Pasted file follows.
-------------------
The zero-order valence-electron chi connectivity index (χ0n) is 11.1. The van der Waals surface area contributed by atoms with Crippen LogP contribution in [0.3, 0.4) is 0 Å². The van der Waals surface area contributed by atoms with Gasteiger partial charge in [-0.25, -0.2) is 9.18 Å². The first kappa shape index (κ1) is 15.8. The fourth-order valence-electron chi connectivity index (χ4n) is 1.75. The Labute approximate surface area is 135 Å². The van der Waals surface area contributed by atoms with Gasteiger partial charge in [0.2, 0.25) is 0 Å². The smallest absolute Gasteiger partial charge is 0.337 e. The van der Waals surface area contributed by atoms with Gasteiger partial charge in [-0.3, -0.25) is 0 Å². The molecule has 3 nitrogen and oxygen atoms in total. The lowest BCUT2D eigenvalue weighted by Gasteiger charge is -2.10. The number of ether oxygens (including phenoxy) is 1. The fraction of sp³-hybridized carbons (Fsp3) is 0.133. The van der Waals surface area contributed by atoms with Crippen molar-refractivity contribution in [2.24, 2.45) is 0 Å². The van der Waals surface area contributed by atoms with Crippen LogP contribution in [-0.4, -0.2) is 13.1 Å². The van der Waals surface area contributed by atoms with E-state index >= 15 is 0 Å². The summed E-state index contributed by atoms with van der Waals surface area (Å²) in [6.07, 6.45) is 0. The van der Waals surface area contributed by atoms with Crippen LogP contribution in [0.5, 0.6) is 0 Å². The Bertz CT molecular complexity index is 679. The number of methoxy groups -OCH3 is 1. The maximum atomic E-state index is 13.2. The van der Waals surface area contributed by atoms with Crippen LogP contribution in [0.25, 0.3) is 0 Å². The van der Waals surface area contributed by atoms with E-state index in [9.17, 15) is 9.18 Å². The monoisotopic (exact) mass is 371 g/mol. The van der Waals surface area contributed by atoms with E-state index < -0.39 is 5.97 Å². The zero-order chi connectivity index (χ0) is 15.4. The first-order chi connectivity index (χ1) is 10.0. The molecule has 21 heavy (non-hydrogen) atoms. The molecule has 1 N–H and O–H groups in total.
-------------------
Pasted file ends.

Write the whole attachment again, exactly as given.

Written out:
The zero-order valence-electron chi connectivity index (χ0n) is 11.1. The van der Waals surface area contributed by atoms with Crippen LogP contribution in [0.3, 0.4) is 0 Å². The van der Waals surface area contributed by atoms with Gasteiger partial charge in [-0.25, -0.2) is 9.18 Å². The first kappa shape index (κ1) is 15.8. The fourth-order valence-electron chi connectivity index (χ4n) is 1.75. The Labute approximate surface area is 135 Å². The van der Waals surface area contributed by atoms with Gasteiger partial charge in [0.2, 0.25) is 0 Å². The smallest absolute Gasteiger partial charge is 0.337 e. The van der Waals surface area contributed by atoms with Gasteiger partial charge in [-0.3, -0.25) is 0 Å². The molecule has 3 nitrogen and oxygen atoms in total. The lowest BCUT2D eigenvalue weighted by Gasteiger charge is -2.10. The number of ether oxygens (including phenoxy) is 1. The fraction of sp³-hybridized carbons (Fsp3) is 0.133. The van der Waals surface area contributed by atoms with Crippen molar-refractivity contribution in [2.24, 2.45) is 0 Å². The van der Waals surface area contributed by atoms with Crippen LogP contribution in [-0.4, -0.2) is 13.1 Å². The van der Waals surface area contributed by atoms with E-state index >= 15 is 0 Å². The summed E-state index contributed by atoms with van der Waals surface area (Å²) in [6.07, 6.45) is 0. The van der Waals surface area contributed by atoms with Crippen LogP contribution in [0.5, 0.6) is 0 Å². The Bertz CT molecular complexity index is 679. The number of methoxy groups -OCH3 is 1. The maximum atomic E-state index is 13.2. The van der Waals surface area contributed by atoms with Crippen LogP contribution in [0.25, 0.3) is 0 Å². The van der Waals surface area contributed by atoms with E-state index in [9.17, 15) is 9.18 Å². The monoisotopic (exact) mass is 371 g/mol. The van der Waals surface area contributed by atoms with E-state index < -0.39 is 5.97 Å². The zero-order chi connectivity index (χ0) is 15.4. The first-order chi connectivity index (χ1) is 10.0. The molecule has 21 heavy (non-hydrogen) atoms. The molecule has 1 N–H and O–H groups in total.